No Job-Seeker Left Behind

Help Your Peers Land That Next Opportunity

By Published on .

Carly Rullman
Carly Rullman
It all started when I got an e-mail from a college friend asking if I knew of anyone looking for a position in public relations. At the time, her place of work was looking for someone who wanted hands-on experience and was ready to take their PR department by the horns. Now, if this e-mail had been sent eight months ago when I, myself, was looking for a job, I would have been ecstatic at the thought of being interviewed. Fortunately now, I have a job, where I am very happy, so this did not pertain to me -- but, that didn't mean the e-mail went to my trash.

Right away I forwarded the e-mail to a couple people: One of my friends who was in my college PR program and a former intern who worked for one of my clients. Not a hard, time-consuming task at all, and I was more than happy to do so.

Three weeks after that e-mail was sent, I have learned that my PR friend is going to be interviewed at that particular place of work. I am simply thrilled for her and so is she.

This simple act of helping out a friend or even someone only met through the working world continued on Twitter. In the past month, I have seen three posts on my Twitter stream about job openings. One was for an account executive at a popular magazine in town, one was for an e-mail marketing position (via fellow GenNext blogger, @adriennewaldo), and the other was for a job in account service. I simply re-tweeted these mentions to get a direct message that said: "Hey, thanks for the post about X job. I am sending my resume now!" I replied with nothing other than, "You are so welcome. I know what it's like to be in a tough job market!"

It wasn't long ago that I was trying to land a first job out of college, so I remember it all well. I was like a hawk, just waiting to pounce on any opportunity that came my way. I was all ears for any kind of job lead, a valuable contact or a simple re-tweet. I appreciated any help a great deal, because just a simple "Hey, I heard of this job; would you like me to pass along your resume?" could mean a future job.

So my advice to those who are fortunate enough to be gainfully employed: Don't forget what the job-hunt experience was like, and help others the way you were helped, or wanted to be helped.

Pass it on: Alert job seekers on opportunities through a forwarded e-mail and a quick "FYI." This takes no time away from your job.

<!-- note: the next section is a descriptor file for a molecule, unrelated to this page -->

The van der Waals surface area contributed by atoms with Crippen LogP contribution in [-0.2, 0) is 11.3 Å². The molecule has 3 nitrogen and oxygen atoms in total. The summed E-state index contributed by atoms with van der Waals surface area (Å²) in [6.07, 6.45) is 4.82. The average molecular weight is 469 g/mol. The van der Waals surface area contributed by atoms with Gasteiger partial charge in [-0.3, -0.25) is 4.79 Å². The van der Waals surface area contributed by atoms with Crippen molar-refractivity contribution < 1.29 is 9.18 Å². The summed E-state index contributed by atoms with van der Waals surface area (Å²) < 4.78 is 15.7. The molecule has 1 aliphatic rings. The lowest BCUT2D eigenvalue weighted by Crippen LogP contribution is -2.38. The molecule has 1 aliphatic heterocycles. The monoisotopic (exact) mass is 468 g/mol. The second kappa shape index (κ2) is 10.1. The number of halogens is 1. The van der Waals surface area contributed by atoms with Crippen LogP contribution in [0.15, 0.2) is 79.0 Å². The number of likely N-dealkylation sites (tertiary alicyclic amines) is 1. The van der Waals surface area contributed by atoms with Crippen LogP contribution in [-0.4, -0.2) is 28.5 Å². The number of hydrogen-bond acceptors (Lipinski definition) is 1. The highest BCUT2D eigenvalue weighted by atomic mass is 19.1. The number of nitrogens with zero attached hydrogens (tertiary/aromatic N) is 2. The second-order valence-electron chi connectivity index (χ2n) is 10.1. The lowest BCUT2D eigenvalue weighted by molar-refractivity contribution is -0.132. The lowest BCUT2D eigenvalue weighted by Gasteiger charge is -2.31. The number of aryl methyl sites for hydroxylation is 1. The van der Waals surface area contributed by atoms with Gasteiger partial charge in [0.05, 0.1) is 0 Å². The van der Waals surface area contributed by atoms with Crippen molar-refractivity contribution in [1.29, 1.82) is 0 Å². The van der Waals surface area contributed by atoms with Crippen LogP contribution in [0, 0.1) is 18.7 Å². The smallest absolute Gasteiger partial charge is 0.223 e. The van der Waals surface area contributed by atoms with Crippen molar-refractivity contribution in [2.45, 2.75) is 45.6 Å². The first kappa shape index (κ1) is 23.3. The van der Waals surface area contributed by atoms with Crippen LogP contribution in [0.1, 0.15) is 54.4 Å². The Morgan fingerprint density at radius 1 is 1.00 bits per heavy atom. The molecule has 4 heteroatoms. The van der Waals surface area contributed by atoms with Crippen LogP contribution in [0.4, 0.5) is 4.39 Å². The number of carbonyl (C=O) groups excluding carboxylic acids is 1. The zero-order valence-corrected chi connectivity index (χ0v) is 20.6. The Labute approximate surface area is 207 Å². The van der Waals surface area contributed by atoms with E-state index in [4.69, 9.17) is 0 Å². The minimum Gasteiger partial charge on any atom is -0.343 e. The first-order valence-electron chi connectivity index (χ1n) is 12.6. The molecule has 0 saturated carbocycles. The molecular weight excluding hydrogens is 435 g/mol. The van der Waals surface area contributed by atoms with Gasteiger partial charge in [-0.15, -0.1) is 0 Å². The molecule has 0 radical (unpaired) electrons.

Re-tweet: As mentioned above, this is the click of a button. When you see any kind of position, unpaid or not, share it.

Help build her network: Now that you are a professional in town, you are a great point person. Take a friend to a young professionals meeting, for example.

Write recommendations: When you forward on someone's resume, add in a note about how she is a strong candidate, how you know her, what project you have worked on with her and any other information to help the potential employer.

Throw in a good word: So often I am involved in a conversation where I hear of a company needing X type of person. Take that opportunity to throw out a name and your seal of approval. Get a business card and say, "I will pass this on to my friend so he can ask you more about that job opp."

Let's do lunch: This is so simple and the least you can do. You may not have a solution, but advice, time and encouragement are all valued during a friend's job hunt.

Carly Rullman is from Charlottesville, Va., and recently graduated from The University of Alabama. She majored in public relations and Spanish and served on the award-winning Advertising Team, as well as the forensics speech team. She worked as an account executive selling advertising space and marketing for UAB athletics before becoming an account coordinator at Scout Branding in Birmingham, Ala. She also helped build the communications department at Walnut Hill School in Natick, Mass., through a summer internship. In addition to account services at Scout, she enjoys practicing public relations, blogging, and researching and using social media. Outside of work, Carly is a member of the Red Mountain Theater Company, Birmingham Rotaract and Young Professionals of Birmingham.

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